Stop Bashing Capitalism, and Other Big Ideas


We’re only two months into the New Year, and already OZY has unleashed some big ideas about the changing world around us — and from some pretty big people (hello, Bill Gates). It’s not all tech talk either. It’s the new face of terrorism, the perils of shunning capitalism and how to handle feelings of regret. Read on for some of our latest and greatest thought pieces. 

Land, Money, Story: Terrorism’s Toxic Combination

Today’s terrorism is far from what it looked like just 14 years ago in the wake of 9/11. A confluence of land, money, recruiting tools and access to the West poses new dangers. Certainly, terrorists have had such advantages before, but we’ve never before seen them combined so powerfully or in this magnitude. John McLaughlin, former deputy director of the CIA, explores the main sources of this newfound strength and how it has the potential to overwhelm the traditional counterterrorism formula. But what then is the key to taking back control and ensuring safety? Read more here


It’s Time to Love Capitalism Again

As more and more once-closed countries are opening their arms to welcome foreign capital, investors’ options for where to place their money have multiplied. Yet capitalism has been held back by a general mistrust (think Occupy Wall Street). Perhaps well-intentioned, but there’s a real economic danger posed by the anti-capitalism movement. For starters, it puts us on a costly collision course with one of the most important economic trends of the next two decades: the explosion of working-age populations throughout the developing world. What no one is saying is this: We need more jobs — and capitalism creates them. And according to the dean of the NYU Stern School of Business, Peter Henry, if we continue on this trend of bashing capital and open markets, our labor markets don’t stand a chance. Read more here

We think the pundits will be reflecting on a trio of major trends that defined the global Silicon Valley in 2015. First, we have the copycats. It’s a huge land grab for entrepreneurs and investors over the world’s emerging economies — much of which will involve grabbing mobile and e-commerce ideas that have already proven to work and racing to serve the world’s rising middle class using those innovations. Next, this will be the year that digital will finally emerge out of the screen to touch, and change, the physicalThink Big Data, artificial intelligence and imaging software, affecting everything from the Milky Way to our DNA. And, finally, good ol’ banking is due for a makeover. At last, the complexity of financial services is set to be unbundled into apps. Read more here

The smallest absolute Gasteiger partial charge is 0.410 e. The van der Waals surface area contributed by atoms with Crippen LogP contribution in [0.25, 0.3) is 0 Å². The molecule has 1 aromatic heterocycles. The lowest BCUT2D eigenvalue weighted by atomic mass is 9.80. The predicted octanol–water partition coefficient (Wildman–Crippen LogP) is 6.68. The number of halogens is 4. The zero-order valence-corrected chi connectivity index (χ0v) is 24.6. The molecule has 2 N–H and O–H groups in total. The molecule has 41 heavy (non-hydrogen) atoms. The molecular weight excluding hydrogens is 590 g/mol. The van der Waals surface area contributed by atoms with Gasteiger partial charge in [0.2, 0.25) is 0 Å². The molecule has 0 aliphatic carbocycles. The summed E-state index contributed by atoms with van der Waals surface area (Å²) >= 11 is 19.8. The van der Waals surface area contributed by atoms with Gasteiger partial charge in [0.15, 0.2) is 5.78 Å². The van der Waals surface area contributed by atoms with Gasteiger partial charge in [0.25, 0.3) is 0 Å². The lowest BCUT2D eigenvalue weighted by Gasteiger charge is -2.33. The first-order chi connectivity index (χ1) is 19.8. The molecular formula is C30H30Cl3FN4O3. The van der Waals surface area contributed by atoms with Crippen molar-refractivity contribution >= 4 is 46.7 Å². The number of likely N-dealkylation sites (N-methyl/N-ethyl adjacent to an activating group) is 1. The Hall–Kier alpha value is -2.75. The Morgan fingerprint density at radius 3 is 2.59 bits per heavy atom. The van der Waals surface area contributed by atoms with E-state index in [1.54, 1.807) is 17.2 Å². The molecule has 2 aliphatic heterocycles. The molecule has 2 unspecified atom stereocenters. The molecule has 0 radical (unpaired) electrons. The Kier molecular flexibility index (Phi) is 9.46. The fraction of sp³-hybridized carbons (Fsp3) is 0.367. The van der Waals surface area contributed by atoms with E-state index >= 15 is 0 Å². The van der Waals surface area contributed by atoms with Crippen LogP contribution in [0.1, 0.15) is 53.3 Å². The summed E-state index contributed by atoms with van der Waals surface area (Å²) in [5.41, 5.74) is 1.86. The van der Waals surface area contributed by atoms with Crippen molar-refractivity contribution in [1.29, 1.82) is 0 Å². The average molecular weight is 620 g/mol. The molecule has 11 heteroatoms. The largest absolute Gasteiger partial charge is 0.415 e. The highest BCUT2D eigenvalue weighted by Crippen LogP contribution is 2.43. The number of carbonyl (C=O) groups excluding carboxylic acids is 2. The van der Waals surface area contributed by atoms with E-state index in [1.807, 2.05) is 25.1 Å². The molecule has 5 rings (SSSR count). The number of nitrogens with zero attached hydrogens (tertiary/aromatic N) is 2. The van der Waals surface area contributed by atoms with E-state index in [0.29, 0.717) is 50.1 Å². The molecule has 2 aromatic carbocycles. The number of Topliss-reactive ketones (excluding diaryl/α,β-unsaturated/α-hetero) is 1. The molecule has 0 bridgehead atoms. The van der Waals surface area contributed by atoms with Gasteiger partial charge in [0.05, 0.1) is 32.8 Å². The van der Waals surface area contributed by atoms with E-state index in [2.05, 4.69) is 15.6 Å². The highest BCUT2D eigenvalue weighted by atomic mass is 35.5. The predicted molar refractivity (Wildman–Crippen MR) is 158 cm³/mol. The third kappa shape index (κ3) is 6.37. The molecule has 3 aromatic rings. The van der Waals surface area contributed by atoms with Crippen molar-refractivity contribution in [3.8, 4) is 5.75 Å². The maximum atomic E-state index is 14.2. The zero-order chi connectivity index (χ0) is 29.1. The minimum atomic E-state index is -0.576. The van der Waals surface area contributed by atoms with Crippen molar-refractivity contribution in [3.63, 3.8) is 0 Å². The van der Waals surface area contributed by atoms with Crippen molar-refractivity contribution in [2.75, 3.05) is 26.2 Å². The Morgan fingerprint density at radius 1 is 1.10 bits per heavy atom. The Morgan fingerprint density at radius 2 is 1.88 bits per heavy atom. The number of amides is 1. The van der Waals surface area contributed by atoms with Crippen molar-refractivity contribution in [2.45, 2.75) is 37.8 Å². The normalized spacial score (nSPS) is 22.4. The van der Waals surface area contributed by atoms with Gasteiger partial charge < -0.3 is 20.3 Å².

90 Seconds With Bill Gates

OZY’s good friend Bill Gates has been very busy throwing out big ideas in the first months of the new year, touching on everything from regret and inequality to mobile banking in Africa and the Nigerian terrorist group Boko Haram. When Gates turned his attention — and his billions — toward global aid 15 years ago, it was with the same single-minded determination that brought him success at Microsoft. Now, he’s giving us insight into a lot more than just technology.  

Eugenious: Remembrance of Things Charlie Brown

charlie brown

To say that Charlie Brown and his fellow travelers — Linus, Lucy the sadist, Snoopy the dog, Peppermint Patty, Pigpen and the remaining pint-sized players in Charles M. Schulz’s picture of small-town America — are “huge” is an understatement of the most grievous kind. Because Peanuts, the comic strip that was their universe, was revolutionary in many ways, not the least of which was the fact that these wised-up, but not smarmy, cartoon kids grappled with depression, alienation, unrequited love and failure. In the most amusing ways possible, of course.

Whether his immortal characters serve as advertising shills or holiday special stars, or are merely perennially in print, Schulz’s genial but decidedly downbeat take remains as knowing and affirming as it was the moment he first put pen to paper until he died of colon cancer, 15 years ago. 

And yeah: Even he regretted not letting Charlie Brown get a piece of that football.

John Kovac Found the Holy Grail of Cosmology. And Then Didn’t.


Why is this man smiling?